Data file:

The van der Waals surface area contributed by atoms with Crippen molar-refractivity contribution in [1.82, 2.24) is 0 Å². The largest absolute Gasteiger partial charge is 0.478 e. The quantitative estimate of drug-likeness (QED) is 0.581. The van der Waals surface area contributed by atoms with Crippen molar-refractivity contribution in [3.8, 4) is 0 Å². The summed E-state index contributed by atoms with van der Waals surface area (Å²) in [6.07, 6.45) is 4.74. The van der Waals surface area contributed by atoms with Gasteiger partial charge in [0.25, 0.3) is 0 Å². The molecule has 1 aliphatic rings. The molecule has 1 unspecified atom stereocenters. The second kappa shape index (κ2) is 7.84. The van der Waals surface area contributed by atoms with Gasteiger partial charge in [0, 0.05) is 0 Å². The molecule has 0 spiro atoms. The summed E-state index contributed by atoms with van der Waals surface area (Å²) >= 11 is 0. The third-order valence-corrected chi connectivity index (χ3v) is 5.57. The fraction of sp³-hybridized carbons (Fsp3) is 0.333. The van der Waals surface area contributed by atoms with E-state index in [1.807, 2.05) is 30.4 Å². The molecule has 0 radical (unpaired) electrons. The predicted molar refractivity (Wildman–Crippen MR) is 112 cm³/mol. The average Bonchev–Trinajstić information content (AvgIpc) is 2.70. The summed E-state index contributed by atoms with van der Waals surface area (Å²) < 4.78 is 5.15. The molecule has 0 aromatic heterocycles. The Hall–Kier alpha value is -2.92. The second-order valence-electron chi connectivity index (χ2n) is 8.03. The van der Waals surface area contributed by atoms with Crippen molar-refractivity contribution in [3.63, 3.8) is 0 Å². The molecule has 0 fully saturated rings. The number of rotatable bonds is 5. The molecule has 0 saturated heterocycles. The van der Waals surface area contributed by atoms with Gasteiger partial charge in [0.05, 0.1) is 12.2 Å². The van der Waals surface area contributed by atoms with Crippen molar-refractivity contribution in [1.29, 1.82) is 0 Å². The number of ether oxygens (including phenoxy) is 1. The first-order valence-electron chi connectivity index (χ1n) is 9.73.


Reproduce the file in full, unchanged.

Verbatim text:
The van der Waals surface area contributed by atoms with Crippen molar-refractivity contribution in [1.82, 2.24) is 0 Å². The largest absolute Gasteiger partial charge is 0.478 e. The quantitative estimate of drug-likeness (QED) is 0.581. The van der Waals surface area contributed by atoms with Crippen molar-refractivity contribution in [3.8, 4) is 0 Å². The summed E-state index contributed by atoms with van der Waals surface area (Å²) in [6.07, 6.45) is 4.74. The van der Waals surface area contributed by atoms with Gasteiger partial charge in [0.25, 0.3) is 0 Å². The molecule has 1 aliphatic rings. The molecule has 1 unspecified atom stereocenters. The second kappa shape index (κ2) is 7.84. The van der Waals surface area contributed by atoms with Gasteiger partial charge in [0, 0.05) is 0 Å². The molecule has 0 spiro atoms. The summed E-state index contributed by atoms with van der Waals surface area (Å²) >= 11 is 0. The third-order valence-corrected chi connectivity index (χ3v) is 5.57. The fraction of sp³-hybridized carbons (Fsp3) is 0.333. The van der Waals surface area contributed by atoms with E-state index in [1.807, 2.05) is 30.4 Å². The molecule has 0 radical (unpaired) electrons. The predicted molar refractivity (Wildman–Crippen MR) is 112 cm³/mol. The average Bonchev–Trinajstić information content (AvgIpc) is 2.70. The summed E-state index contributed by atoms with van der Waals surface area (Å²) < 4.78 is 5.15. The molecule has 0 aromatic heterocycles. The Hall–Kier alpha value is -2.92. The second-order valence-electron chi connectivity index (χ2n) is 8.03. The van der Waals surface area contributed by atoms with Crippen molar-refractivity contribution in [3.63, 3.8) is 0 Å². The molecule has 0 fully saturated rings. The number of rotatable bonds is 5. The molecule has 0 saturated heterocycles. The van der Waals surface area contributed by atoms with Gasteiger partial charge in [0.05, 0.1) is 12.2 Å². The van der Waals surface area contributed by atoms with Crippen molar-refractivity contribution in [1.29, 1.82) is 0 Å². The number of ether oxygens (including phenoxy) is 1. The first-order valence-electron chi connectivity index (χ1n) is 9.73.